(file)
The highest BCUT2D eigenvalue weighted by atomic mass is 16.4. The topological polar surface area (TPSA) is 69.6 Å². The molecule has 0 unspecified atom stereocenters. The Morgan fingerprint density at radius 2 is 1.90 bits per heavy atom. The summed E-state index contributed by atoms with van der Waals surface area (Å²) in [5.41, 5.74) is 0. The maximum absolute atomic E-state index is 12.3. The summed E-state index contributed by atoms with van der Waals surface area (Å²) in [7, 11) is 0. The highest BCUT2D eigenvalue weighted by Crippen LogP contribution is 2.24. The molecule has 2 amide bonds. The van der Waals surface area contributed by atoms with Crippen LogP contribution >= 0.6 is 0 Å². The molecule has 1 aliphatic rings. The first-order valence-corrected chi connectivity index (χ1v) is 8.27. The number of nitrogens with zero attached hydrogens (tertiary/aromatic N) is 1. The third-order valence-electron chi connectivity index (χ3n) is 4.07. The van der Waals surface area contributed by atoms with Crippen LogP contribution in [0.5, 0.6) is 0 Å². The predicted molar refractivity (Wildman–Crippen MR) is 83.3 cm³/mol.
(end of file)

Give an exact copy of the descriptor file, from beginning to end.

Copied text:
The highest BCUT2D eigenvalue weighted by atomic mass is 16.4. The topological polar surface area (TPSA) is 69.6 Å². The molecule has 0 unspecified atom stereocenters. The Morgan fingerprint density at radius 2 is 1.90 bits per heavy atom. The summed E-state index contributed by atoms with van der Waals surface area (Å²) in [5.41, 5.74) is 0. The maximum absolute atomic E-state index is 12.3. The summed E-state index contributed by atoms with van der Waals surface area (Å²) in [7, 11) is 0. The highest BCUT2D eigenvalue weighted by Crippen LogP contribution is 2.24. The molecule has 2 amide bonds. The van der Waals surface area contributed by atoms with Crippen LogP contribution >= 0.6 is 0 Å². The molecule has 1 aliphatic rings. The first-order valence-corrected chi connectivity index (χ1v) is 8.27. The number of nitrogens with zero attached hydrogens (tertiary/aromatic N) is 1. The third-order valence-electron chi connectivity index (χ3n) is 4.07. The van der Waals surface area contributed by atoms with Crippen LogP contribution in [0.5, 0.6) is 0 Å². The predicted molar refractivity (Wildman–Crippen MR) is 83.3 cm³/mol.